Kafelnikov Survives 1st Round

PARIS -- Michael Chang's game looked hopelessly frayed and Andre Agassi held on to the threads of his career as the French Open began with more memories evoked than created.

Chang still has some semblance of craft and art, and heart enough to get the most out of them, but they could only help him scare top-ranked Yevgeny Kafelnikov of Russia, not beat him.

Ten years after Chang precociously reached the pinnacle of his career by capturing the French - and his only Grand Slam title - at 17, he departed in the first round for the first time here, 6-2, 5-7, 6-0, 7-6 (10-8).

Kafelnikov said the meeting with Chang "was the match that I was hoping not to have."

"But my confidence is much higher than I thought it would be," he said. "If I get through the next match I will be a contender to win."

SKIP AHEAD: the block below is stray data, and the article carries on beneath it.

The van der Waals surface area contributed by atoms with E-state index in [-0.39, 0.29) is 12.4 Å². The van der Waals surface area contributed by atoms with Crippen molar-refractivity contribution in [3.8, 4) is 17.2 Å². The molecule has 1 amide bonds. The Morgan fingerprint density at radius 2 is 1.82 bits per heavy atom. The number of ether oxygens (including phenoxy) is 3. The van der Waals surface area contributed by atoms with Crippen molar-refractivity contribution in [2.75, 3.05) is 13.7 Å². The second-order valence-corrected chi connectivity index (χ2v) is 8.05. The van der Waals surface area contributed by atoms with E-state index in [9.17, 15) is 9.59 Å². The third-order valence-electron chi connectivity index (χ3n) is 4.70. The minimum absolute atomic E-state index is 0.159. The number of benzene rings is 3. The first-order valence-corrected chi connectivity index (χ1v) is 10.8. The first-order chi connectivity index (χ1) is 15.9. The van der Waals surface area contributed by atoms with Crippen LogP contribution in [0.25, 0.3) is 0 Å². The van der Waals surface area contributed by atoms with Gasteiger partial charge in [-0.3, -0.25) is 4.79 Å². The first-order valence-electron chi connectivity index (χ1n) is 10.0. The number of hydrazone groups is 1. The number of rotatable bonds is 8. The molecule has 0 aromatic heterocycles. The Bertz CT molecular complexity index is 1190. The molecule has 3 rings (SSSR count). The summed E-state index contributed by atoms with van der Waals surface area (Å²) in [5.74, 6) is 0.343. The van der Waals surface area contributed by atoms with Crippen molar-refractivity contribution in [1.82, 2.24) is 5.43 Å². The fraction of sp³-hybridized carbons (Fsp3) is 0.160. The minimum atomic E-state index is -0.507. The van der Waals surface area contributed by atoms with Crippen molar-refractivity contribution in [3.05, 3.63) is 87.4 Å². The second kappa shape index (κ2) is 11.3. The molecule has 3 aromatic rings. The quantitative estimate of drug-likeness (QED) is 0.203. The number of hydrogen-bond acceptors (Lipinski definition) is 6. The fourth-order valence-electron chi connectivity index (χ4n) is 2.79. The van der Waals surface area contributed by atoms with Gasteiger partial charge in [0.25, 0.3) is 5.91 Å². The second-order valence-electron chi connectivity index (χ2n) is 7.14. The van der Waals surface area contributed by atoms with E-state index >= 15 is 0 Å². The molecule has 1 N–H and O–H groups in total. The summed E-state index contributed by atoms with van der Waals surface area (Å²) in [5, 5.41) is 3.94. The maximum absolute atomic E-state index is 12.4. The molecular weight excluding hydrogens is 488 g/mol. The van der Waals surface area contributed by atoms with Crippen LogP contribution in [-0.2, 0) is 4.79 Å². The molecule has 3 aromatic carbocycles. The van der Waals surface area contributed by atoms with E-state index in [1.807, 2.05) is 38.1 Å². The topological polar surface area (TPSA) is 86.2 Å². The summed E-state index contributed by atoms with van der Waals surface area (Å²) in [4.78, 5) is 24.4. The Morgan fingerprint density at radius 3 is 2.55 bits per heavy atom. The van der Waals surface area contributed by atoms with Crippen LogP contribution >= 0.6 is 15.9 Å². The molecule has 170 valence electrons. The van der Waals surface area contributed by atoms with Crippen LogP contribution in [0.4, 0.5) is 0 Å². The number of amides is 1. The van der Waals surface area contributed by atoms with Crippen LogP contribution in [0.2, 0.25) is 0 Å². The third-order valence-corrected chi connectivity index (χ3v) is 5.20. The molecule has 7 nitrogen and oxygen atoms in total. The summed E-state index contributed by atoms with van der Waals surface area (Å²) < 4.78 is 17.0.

To see Agassi struggle on Monday against a pedestrian player like Argentina's Franco Squillari was to be reminded of the slippage in the American's talents from the years when he was a serious threat.

In winning 3-6, 7-5, 7-5, 6-3, Agassi showed little to convince anyone that he might actually win the tournament.

The first day was full of near-upsets and long matches.

Defending champion Carlos Moya of Spain came back from two sets down to beat world No. 85 Markus Hipfl of Austria 3-6, 1-6, 6-4, 6-2, 6-4.

Croatia's Goran Ivanisevic, seeded No. 15, became the first seeded player to fall, though his 6-4, 1-6, 6-3, 6-1 loss to Hicham Arazi of Morocco was hardly a major upset.

The defending women's champion, Arantxa Sanchez-Vicario of Spain, breezed 6-2, 6-2 past Mirjana Lucic of Croatia. No. 1 Martina Hingis of Switzerland downed Amanda Hopmans of the Netherlands 6-1, 6-4 to set up a second-round match against Amelie Mauresmo of France. Hingis beat Mauresmo in the Australian Open final this year after an interview she gave stirred up a controversy about Mauresmo's sexual orientation.